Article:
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Books and how they differ from your memory of them

Sacked Matt

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on: October 08, 2019, 12:29:29 PM
I was listening to an interview with Philip Pullman today and he discussed his disdain for CS Lewis, particularly in the way that he ended the Narnia series by killing all the children in a train crash. Apologies if that's a spoiler to anyone, although it almost felt like a that for me as I had absolutely no recollection of that happening. I was probably about eight when I read the books with a re-read in my early teens. The second readings at least made me reassess the later books that I had initially found boring although I couldn't say now where I rated them all in the end. I think The Last Battle was always quite hard going with quite a different tone compared to the others, but I wonder now if I ever finished it at all - if I can remember the end of Blakes Seven, surely killing off (apparently all but one of) the children in a seven book series should be at least as traumatic? Maybe I just thought the kids deserved it?

On a similar point, I just picked up a copy of Catcher in the Rye again after only previously reading it at school. If anyone asked me over the last thirty years, I would be highly likely to say it was my favourite book, but half way through at the moment I wonder if we had a tamed down school's edition or something. I recall being pleased with myself at having to read the word bastard out loud in class in one lesson, thinking that was a rare and subversive event - the term is used liberally in the book though, so maybe I was just pleased with my delivery of the word at the time. I also remembered Caulfield's not-quite-encounter with a call-girl in the hotel, but in my memory it had been quite a gentle moment when it really isn't at all. When we started the book in class, the obnoxious fourteen year old me hated it. I can still see why it would have annoyed me at the start as back then the culture of its setting would have meant almost nothing to me at all. I just wonder if it is going to win over the much older obnoxious me at the end this time too. The only conclusion at about half way is that I clearly didn't remember much of the book at all.


Wooster

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Reply #1 on: October 08, 2019, 04:23:50 PM
I've seen a few people say that reading Catcher in the Rye years later gives them the impression that he's just a whiny teen. (Never read it myself)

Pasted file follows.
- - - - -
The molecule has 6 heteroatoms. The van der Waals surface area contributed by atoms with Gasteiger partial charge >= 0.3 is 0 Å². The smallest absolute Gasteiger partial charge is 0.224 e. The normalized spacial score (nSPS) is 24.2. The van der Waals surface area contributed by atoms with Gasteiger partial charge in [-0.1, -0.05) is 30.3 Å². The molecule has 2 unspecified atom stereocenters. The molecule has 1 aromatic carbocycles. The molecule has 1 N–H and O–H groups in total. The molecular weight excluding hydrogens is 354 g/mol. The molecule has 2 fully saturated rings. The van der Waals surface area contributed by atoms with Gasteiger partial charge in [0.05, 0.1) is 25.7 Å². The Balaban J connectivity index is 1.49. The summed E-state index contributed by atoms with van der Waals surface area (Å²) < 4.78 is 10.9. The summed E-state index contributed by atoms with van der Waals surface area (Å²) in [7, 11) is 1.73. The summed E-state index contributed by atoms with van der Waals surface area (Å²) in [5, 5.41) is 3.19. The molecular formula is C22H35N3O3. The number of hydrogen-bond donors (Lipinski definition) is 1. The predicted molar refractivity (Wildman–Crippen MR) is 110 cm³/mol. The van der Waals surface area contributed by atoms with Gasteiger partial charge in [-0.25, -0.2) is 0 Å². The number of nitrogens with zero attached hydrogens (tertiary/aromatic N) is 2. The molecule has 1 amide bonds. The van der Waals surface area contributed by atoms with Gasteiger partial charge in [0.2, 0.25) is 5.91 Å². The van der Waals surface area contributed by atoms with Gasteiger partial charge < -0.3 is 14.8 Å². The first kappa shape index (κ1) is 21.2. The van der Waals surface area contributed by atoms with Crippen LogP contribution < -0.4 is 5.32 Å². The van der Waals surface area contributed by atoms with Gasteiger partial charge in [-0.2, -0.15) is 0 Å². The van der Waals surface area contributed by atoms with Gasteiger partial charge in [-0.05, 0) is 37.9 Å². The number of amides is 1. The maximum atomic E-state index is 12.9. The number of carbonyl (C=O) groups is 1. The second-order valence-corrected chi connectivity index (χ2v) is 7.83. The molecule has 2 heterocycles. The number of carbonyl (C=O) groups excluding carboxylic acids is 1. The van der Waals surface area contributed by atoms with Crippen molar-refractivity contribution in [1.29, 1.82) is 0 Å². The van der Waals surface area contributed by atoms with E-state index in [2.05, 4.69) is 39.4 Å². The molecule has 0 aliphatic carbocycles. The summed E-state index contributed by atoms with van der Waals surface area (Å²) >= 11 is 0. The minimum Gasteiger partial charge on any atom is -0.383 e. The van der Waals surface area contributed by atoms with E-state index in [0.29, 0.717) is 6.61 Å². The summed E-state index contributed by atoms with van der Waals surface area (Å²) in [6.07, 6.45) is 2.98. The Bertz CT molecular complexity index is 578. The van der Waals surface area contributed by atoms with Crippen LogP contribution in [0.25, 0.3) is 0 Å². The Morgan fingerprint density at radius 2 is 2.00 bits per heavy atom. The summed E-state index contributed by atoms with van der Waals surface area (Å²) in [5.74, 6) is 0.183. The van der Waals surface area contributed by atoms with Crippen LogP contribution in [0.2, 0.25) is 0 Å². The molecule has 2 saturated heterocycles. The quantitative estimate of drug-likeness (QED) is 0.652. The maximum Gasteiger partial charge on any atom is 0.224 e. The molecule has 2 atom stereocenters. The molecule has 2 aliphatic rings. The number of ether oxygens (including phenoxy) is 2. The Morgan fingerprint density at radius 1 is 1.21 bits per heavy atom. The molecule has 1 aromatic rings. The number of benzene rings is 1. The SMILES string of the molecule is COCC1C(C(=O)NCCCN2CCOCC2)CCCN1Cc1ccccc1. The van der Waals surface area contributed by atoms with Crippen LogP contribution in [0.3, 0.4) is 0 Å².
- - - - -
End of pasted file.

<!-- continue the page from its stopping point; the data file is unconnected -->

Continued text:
I don't think I could read any books I read as a kid again. I couldn't go the Narnia films either (loved the books and had forgotten they all died myself)

..still read Pratchett on a loop though, when I  can't think of, or find, something else.


Glamdring

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Reply #2 on: October 08, 2019, 06:42:48 PM
Lewis' competitor as it were, is Tolkien. They hated each other. Lewis didn't like the goblins and fairies and Tolkien couldn't do with the Christian allegorical nature of Narnia. Aslan as Christ.
I admit that I never read all the Narnia books, though have a boxed set. I grew tired of them after book three, but I've read Tolkien many times over the years.


Wooster

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Reply #3 on: October 08, 2019, 07:48:45 PM
I might only had read three myself.


Sacked Matt

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Reply #4 on: October 09, 2019, 10:30:02 AM
Tolkien is another good example for me. While I gave up on the Lord of the Rings half way through the second book, probably just before it got good, I really enjoyed The Hobbit as a kid. After sitting through three rather long films, though, it can only have been an abridged version that I read that only really covered the first film.  The trolls and escaping fron the goblin house was all as I remembered, but nothing in the next five hours of films  rang any bells at all for me - and the films did not make me want to pick up a proper copy really.